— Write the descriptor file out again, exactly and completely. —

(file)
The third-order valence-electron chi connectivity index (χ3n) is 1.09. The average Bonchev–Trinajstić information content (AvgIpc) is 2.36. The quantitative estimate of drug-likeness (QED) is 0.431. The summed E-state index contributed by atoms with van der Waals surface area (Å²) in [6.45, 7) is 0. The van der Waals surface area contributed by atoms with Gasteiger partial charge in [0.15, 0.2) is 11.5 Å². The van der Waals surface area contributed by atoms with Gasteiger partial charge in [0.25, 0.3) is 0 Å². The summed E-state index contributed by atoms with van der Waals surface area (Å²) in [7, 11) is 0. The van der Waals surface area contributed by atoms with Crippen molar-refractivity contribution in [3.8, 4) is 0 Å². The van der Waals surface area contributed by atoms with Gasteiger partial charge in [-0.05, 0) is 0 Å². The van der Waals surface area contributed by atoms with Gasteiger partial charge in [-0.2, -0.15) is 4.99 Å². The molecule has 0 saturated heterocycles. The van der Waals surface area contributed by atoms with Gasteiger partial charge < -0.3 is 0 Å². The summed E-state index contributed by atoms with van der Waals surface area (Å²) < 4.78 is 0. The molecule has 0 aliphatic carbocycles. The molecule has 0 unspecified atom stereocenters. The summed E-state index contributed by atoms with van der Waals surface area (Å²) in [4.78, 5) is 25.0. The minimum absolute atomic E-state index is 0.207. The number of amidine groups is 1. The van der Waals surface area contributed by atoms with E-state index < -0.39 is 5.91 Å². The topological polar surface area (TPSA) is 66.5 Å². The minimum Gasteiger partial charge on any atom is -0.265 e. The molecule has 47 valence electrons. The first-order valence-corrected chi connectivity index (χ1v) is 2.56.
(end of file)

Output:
The third-order valence-electron chi connectivity index (χ3n) is 1.09. The average Bonchev–Trinajstić information content (AvgIpc) is 2.36. The quantitative estimate of drug-likeness (QED) is 0.431. The summed E-state index contributed by atoms with van der Waals surface area (Å²) in [6.45, 7) is 0. The van der Waals surface area contributed by atoms with Gasteiger partial charge in [0.15, 0.2) is 11.5 Å². The van der Waals surface area contributed by atoms with Gasteiger partial charge in [0.25, 0.3) is 0 Å². The summed E-state index contributed by atoms with van der Waals surface area (Å²) in [7, 11) is 0. The van der Waals surface area contributed by atoms with Crippen molar-refractivity contribution in [3.8, 4) is 0 Å². The van der Waals surface area contributed by atoms with Gasteiger partial charge in [-0.05, 0) is 0 Å². The van der Waals surface area contributed by atoms with Gasteiger partial charge in [-0.2, -0.15) is 4.99 Å². The molecule has 0 saturated heterocycles. The van der Waals surface area contributed by atoms with Gasteiger partial charge < -0.3 is 0 Å². The summed E-state index contributed by atoms with van der Waals surface area (Å²) < 4.78 is 0. The molecule has 0 aliphatic carbocycles. The molecule has 0 unspecified atom stereocenters. The summed E-state index contributed by atoms with van der Waals surface area (Å²) in [4.78, 5) is 25.0. The minimum absolute atomic E-state index is 0.207. The number of amidine groups is 1. The van der Waals surface area contributed by atoms with E-state index < -0.39 is 5.91 Å². The topological polar surface area (TPSA) is 66.5 Å². The minimum Gasteiger partial charge on any atom is -0.265 e. The molecule has 47 valence electrons. The first-order valence-corrected chi connectivity index (χ1v) is 2.56.